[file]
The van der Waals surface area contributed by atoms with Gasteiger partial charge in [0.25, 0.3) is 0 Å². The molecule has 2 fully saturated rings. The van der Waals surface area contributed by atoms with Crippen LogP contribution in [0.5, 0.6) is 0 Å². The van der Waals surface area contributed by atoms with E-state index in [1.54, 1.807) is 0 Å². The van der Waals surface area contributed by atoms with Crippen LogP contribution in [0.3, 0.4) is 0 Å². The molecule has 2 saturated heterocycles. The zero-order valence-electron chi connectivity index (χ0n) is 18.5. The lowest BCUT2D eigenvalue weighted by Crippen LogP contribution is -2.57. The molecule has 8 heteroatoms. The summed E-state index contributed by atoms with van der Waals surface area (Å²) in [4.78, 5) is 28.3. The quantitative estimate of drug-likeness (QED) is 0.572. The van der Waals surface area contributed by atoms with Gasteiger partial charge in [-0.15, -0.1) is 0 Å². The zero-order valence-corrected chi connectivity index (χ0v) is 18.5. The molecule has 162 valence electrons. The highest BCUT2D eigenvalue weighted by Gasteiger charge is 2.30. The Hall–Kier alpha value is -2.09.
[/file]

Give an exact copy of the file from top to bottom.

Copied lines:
The van der Waals surface area contributed by atoms with Gasteiger partial charge in [0.25, 0.3) is 0 Å². The molecule has 2 fully saturated rings. The van der Waals surface area contributed by atoms with Crippen LogP contribution in [0.5, 0.6) is 0 Å². The van der Waals surface area contributed by atoms with E-state index in [1.54, 1.807) is 0 Å². The van der Waals surface area contributed by atoms with Crippen LogP contribution in [0.3, 0.4) is 0 Å². The molecule has 2 saturated heterocycles. The zero-order valence-electron chi connectivity index (χ0n) is 18.5. The lowest BCUT2D eigenvalue weighted by Crippen LogP contribution is -2.57. The molecule has 8 heteroatoms. The summed E-state index contributed by atoms with van der Waals surface area (Å²) in [4.78, 5) is 28.3. The quantitative estimate of drug-likeness (QED) is 0.572. The van der Waals surface area contributed by atoms with Gasteiger partial charge in [-0.15, -0.1) is 0 Å². The zero-order valence-corrected chi connectivity index (χ0v) is 18.5. The molecule has 162 valence electrons. The highest BCUT2D eigenvalue weighted by Gasteiger charge is 2.30. The Hall–Kier alpha value is -2.09.